The State’s Support to the Youth Wanting Their Loyalty in Return. Young people should “resist the [ongoing] provocations and the information war”. If there was any threat to the nation's security, they should get involved in its defence by joining the armed forces. In its latest coverage, state TV also pointed out that they should defend the history, culture and the Belarusian language. The speech of the head of state was delivered in Russian.
Belarusian Youth is not Susceptible to Western Influence ? One journalist proudly noted that the youth remains a driving force for the modernisation of the country and society. The authorities have taken care of younger Belarusians for over two decades now and, unlike in the West where young people all too often have no idea what to do with their lives, here in Belarus they are neither the fuel or kindling that could lead to social or political upheavals.
Local Authorities Happy to Speak with Ordinary Belarusians. ONT TV commented that the Minsk authorities have recently initiated a new practice to learn about the problems of average Belarusians. People now have an option to call and personally discuss the actual problems with the governor himself. According to the reporter covering the story, the sheer number of those who called (over 17 thousand people) proves that Belarusians trust this type of dialogue with the authorities.
Nothing Taboo During Lukashenka’s Chat with the Media. According to Channel 1's coverage Lukashenka's press conference of 29 January was a unique opportunity to hold an “open dialogue” not just with journalists but, more importantly, with society. Even journalists “disloyal to the authorities” got a chance to express their views during the event. Here are a few key moments from the coverage:
An American Political-economic Model for Belarus? A reporter from Channel 1 inquired about an alternative to the present state model in the country. Lukashenka emphasised that Belarusians would not like the “shock therapy” they would be subject to if serious changes were put into play. “Even if we would implement the most efficient American model, the very next day a number of militants – the [nation's] fifth column would appear on the streets – trying to create a “Maidan” there…” As a result a large number of Belarusians would not be able to survive a radically changed state model and would live in poverty, according to Lukashenka.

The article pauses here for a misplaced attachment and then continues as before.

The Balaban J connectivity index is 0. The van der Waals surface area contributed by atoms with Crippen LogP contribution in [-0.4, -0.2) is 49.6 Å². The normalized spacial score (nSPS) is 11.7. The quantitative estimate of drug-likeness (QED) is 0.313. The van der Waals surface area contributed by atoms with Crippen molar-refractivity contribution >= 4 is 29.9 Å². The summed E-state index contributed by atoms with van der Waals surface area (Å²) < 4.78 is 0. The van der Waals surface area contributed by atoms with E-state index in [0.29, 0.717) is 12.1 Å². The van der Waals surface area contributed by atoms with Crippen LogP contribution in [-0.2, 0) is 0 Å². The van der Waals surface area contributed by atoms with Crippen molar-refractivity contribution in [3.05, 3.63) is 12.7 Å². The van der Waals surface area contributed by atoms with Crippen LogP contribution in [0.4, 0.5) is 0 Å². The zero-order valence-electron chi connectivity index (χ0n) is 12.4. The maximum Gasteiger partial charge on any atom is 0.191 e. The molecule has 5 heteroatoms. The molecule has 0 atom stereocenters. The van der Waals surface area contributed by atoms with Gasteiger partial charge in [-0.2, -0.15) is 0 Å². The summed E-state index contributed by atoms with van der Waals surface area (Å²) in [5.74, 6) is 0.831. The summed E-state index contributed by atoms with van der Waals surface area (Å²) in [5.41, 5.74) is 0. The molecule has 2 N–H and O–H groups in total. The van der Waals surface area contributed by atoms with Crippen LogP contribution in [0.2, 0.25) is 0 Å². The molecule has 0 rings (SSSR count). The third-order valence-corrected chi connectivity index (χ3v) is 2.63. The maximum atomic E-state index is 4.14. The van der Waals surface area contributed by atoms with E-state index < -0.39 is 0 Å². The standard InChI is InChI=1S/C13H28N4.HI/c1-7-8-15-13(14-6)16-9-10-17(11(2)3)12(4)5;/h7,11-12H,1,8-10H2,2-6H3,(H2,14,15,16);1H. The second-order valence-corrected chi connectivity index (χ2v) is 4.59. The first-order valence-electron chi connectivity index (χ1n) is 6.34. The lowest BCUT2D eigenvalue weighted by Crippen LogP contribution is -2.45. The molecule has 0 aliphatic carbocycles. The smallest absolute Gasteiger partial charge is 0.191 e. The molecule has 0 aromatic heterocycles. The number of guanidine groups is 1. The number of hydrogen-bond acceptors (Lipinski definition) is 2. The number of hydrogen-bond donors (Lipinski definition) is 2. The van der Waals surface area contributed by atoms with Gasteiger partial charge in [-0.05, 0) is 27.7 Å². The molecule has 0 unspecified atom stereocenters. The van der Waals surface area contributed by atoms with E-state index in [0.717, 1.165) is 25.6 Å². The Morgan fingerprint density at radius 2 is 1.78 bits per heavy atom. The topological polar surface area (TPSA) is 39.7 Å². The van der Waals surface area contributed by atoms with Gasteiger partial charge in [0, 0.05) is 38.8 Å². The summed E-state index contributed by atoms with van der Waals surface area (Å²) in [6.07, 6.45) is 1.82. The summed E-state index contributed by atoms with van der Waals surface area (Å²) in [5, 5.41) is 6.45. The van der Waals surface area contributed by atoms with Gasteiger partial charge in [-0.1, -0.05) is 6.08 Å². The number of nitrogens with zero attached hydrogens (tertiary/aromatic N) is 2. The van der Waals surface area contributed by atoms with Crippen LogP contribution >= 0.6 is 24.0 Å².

No Restrictions on the Belarusian Language. A Belarusian girl asked what the state authorities would do to promote and support the language. “The issue of language has already been decided once and for all”, he stated. As he explained, the turbulent events in Ukraine begun because of the senseless national policies, including its language policy.
Who is a Better Partner for Belarus? Minsk will maintain its multi-vector foreign policy. No spectacular changes are to be expected in the nation's relations with either the EU and United States. “I don’t really trust our Western partners”, remarked Lukashenka at one point. He went on to state that there will not be any big shifts in the country's relations with Brussels or Washington leading up to this year's presidential elections. “There will be no Maidan in Belarus so long as I am the president”, Lukashenka huffed.
Belarus Digest prepared this overview on the basis of materials available on the web site of Belarusian State Television 1 (BT1) and ONT TV. Freedom of the press in Belarus remains restricted and state media convey primarily the point of view of the Belarusian authorities. This review attempts to give the English-speaking audience a better understanding of how Belarusian state media shape public opinion in the country.